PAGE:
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New Jersey Devils' Stephen Gionta celebrates after assisting on a goal by Steve Bernier during the third period of Game 4 of a first-round NHL hockey Stanley Cup playoff series against the Florida Panthers, Thursday, April 19, 2012, in Newark, N.J. The Devils won 4-0.Julio Cortez/The Associated Press

The broadcasters couldn't have written the script better themselves.

After losing millions of dollars in advertising through the NHL lockout, the CBC and TSN expect to jack up their ad rates as an unexpectedly high number of Canadian and Original Six teams compete for the Stanley Cup.

With the regular season winding down, five Canadian teams could find themselves in the postseason. More importantly for the broadcasters, there is a good chance the Montreal Canadiens and Toronto Maple Leafs could meet for the first time since 1979, which could drive ratings into the stratosphere as two of the league's most historic and closely followed teams compete and at least one makes it to the second round.

"Without question this is shaping up to be a dream for the rights holders," said Gord Hendren, president of consulting firm Charlton Strategic Research, whose clients include several of the NHL's largest advertisers. "Does this replace the lost revenue from the first part of the season? No. But it certainly helps."

There was concern when the abbreviated season started in January that viewers would shun the sport to punish the owners and players for putting their interests ahead of the fans'. That didn't happen. Viewership has held steady, and Hendren said the shortened season seems to have intensified fan interest because each game has playoff implications.

His company's research has found fans resent the league for the half-season lockout, but their anger hasn't extended as deeply to individual teams.

"There is still high local interest and excitement," he said. "And that will likely mean higher ratings."

The two broadcasters share the rights to the NHL playoffs, although CBC gets first choice of which series to show in each round, and owns exclusive rights to the final. It'll be tough to make those decisions this year; the Toronto Maple Leafs, Ottawa Senators and Winnipeg Jets are all on the cusp while the Canadiens and Vancouver Canucks have already locked down their playoff spots.

Broadcasters often sell their inventory in advance rather than risk selling space at the last minute for a series involving teams that nobody wants to watch. CBC was burned by the approach two years ago when it was left without a lot of extra inventory to sell at increased rates as the Canucks made it to the final and drove ratings to record highs.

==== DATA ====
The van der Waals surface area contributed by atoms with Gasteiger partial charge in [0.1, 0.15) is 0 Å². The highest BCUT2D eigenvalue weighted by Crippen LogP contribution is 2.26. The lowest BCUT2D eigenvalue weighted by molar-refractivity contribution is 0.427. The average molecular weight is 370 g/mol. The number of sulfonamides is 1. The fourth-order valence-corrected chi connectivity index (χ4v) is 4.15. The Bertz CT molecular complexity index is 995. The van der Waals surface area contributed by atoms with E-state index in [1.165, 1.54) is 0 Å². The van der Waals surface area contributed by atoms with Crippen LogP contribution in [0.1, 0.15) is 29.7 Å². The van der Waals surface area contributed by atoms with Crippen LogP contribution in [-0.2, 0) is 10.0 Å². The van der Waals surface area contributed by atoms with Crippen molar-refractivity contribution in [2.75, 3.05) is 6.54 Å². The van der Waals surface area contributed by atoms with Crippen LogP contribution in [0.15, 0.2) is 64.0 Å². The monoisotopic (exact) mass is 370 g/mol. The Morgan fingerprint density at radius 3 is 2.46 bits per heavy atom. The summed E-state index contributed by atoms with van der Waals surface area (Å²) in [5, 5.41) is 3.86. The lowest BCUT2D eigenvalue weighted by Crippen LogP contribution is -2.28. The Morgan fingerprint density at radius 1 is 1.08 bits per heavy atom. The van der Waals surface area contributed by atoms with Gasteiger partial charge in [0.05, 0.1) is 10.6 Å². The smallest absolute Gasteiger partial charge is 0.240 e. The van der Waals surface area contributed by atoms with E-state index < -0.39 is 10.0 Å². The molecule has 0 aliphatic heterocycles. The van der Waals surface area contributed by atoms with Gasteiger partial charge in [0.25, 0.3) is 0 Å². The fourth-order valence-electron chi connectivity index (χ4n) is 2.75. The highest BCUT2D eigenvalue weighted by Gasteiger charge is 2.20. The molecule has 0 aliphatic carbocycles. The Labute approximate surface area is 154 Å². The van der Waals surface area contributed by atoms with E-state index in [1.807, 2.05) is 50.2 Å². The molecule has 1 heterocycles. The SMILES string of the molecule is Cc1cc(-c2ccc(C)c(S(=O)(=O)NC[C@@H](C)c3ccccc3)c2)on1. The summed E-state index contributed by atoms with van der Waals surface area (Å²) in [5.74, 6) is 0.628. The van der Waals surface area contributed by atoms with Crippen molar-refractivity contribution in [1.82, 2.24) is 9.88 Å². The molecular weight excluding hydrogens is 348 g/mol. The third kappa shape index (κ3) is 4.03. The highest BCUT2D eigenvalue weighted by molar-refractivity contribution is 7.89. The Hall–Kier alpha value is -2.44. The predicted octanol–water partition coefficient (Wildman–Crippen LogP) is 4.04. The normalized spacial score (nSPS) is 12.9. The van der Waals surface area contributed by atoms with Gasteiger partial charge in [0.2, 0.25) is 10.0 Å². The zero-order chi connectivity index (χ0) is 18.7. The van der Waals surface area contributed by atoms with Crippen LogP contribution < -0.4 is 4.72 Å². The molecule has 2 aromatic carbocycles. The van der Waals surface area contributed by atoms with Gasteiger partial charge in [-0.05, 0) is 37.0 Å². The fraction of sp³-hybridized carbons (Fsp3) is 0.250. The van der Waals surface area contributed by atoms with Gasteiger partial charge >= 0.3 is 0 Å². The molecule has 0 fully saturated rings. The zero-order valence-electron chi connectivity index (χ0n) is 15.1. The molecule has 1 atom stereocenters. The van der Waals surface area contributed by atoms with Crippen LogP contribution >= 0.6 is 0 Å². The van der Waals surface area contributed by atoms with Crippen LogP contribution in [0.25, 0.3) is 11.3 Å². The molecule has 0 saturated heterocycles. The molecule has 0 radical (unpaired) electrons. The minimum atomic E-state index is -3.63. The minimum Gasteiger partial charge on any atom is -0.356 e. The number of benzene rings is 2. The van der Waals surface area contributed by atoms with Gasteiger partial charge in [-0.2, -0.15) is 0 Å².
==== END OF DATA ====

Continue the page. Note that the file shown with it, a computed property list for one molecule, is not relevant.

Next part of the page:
But this year, the broadcasters are leaving slots in their schedules for last-minute ad buys to take advantage of the increased viewership that comes when Canadian and Original Six teams run deep into the playoffs. Last year, only the Senators and Canucks made the playoffs, and both were wiped out in the first round.

The last time more than two Canadian teams were in the playoffs at the same time was 2009-2010 with Montreal, Vancouver and the Calgary Flames qualifying. The last time every Canadian team made it in was 1986, when there were fewer teams in the league.

"Depending on matchups, we may charge some differentiated rates due to higher than expected audience delivery," said Alan Dark, general manager of CBC's revenue group.

The drawing power of some matchups was made clear last year on TSN. Its first-round series between the Philadelphia Flyers and Pittsburgh Penguins drew an average 1.2 million viewers. Its other series featuring the St. Louis Blues and San Jose Sharks drew closer to 450,000.

The final was also a bit of a flop. The Los Angeles Kings and New Jersey Devils drew 2.6 million viewers a game (close to double the average Hockey Night in Canada regular-season broadcast) in their six-game series, but Vancouver and the Boston Bruins drew closer to six million the year before.

"The more Canadian teams, the more interest, and that's good for everyone," said Shawn Redmond, vice-president of programming at TSN. "It's good for us in particular, though, because it drives viewership across all of our sports programming. An important part of our strategy is to own the conversations that happen around the playoffs."

The CBC's hold on television rights – which includes all Canadian games played on a Saturday as well preferential treatment through the Stanley Cup final – ends at the conclusion of next season as its deal with the league expires and other networks are able to bid.